Despite all the intelligence at their disposal, human beings have always had a thing for making mistakes every now and then. This fact has already been proven quite a few times throughout our history, with each testimony essentially forcing us to look for a defensive cover. To the world’s credit, it will find that exact cover as soon as we bring dedicated regulatory bodies into the fold. You see, having a well-defined authority across each and every sector changed the entire game, and it did so by instantly concealing a lot of our shortcomings, thus making the human life more seamless than ever before. Nevertheless, the utopia won’t stick around for very long, and if we are being honest, it was all technology’s fault. We say this, because the moment technology and its layered nature took over the scene, it gave people an unprecedented chance to fulfill their ulterior motives at the expense of others. Such a dynamic, unsurprisingly enough, overwhelmed our governing forces and sent us back to square one. However, it won’t spell the end of the stated runner, as the regulators will make a comeback. In fact, this has only grown more evident over the recent past, and a new proposal should very well solidify it further.
The US Securities and Exchange Commission has officially proposed a rule to improve the quality of disclosures it receives from large hedge funds in regards to their investment strategies and overall leverage. According to certain reports, the new rule, which the SEC jointly-proposed with Commodity Futures Trading Commission (CFTC), will expand requirements for advisors and large hedge funds with a minimum net asset value of $500 million. This expansion will likely call for more details on the firm’s borrowing and financing arrangements, open positions, and certain large positions. Furthermore, large hedge funds, under the new framework, are also expected to provide an extensive lowdown on their cryptocurrency exposure. The latest proposal follows up on authorities’ longstanding bid to improve Form PF disclosures. Now, while the concerns over private fund industry have been there for years, the moment they turned into bit of an emergency can be traced back to 2020 when hedge fund de-leveraging caused some serious disturbance around the US Treasuries market. This would only get worse following the GameStop “meme-stock” saga, thus setting the stage for a major makeover.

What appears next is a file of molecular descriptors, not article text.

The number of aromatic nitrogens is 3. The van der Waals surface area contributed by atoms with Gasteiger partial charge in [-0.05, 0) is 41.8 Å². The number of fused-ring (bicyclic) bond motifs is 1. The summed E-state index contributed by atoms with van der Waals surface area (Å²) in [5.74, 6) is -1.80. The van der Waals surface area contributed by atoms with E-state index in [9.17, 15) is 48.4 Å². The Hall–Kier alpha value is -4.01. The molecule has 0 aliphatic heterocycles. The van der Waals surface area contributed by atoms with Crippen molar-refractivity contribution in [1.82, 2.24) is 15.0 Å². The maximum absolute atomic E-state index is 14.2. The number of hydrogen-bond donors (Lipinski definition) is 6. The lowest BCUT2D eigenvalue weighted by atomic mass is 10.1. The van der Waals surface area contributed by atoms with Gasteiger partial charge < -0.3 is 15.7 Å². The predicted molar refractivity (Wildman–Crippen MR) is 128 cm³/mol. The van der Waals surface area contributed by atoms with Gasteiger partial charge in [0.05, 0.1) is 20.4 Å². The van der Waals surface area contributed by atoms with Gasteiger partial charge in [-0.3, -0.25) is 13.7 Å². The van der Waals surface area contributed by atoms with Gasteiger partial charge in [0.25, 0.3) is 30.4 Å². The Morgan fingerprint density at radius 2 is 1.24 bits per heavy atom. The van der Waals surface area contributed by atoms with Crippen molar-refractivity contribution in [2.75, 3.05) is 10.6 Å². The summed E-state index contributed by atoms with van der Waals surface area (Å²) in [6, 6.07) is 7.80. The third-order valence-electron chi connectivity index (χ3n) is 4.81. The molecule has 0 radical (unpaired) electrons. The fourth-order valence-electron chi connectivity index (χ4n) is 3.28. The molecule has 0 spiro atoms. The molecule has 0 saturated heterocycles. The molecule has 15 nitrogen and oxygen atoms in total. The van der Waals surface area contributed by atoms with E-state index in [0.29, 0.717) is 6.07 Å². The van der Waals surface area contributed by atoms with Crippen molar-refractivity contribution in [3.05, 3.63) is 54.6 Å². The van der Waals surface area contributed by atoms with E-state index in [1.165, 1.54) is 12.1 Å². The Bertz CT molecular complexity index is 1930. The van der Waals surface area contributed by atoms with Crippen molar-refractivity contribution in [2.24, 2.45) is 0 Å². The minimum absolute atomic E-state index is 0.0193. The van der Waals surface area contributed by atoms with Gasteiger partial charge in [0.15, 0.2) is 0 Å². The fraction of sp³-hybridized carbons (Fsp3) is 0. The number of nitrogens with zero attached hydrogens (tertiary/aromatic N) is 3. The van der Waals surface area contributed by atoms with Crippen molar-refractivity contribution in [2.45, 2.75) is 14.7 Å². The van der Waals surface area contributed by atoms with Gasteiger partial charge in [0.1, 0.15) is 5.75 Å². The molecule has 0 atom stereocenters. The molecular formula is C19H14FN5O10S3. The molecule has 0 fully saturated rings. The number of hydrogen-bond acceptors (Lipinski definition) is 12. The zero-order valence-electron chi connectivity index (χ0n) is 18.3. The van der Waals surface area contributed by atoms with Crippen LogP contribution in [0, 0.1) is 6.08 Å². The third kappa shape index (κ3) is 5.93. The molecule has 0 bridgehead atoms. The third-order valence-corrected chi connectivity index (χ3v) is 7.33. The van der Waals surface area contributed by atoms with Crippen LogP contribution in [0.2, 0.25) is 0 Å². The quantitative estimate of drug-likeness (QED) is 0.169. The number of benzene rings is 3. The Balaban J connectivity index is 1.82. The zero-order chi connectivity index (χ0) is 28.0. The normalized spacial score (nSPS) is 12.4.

However, even though the move feels like a step in the right direction, there are a few experts who have come out to criticize it.
“The SEC should focus on better utilizing (existing) information rather than imposing new burdens on fund managers,” said the MFA’s (Managed Funds Association) chief executive, Bryan Corbett.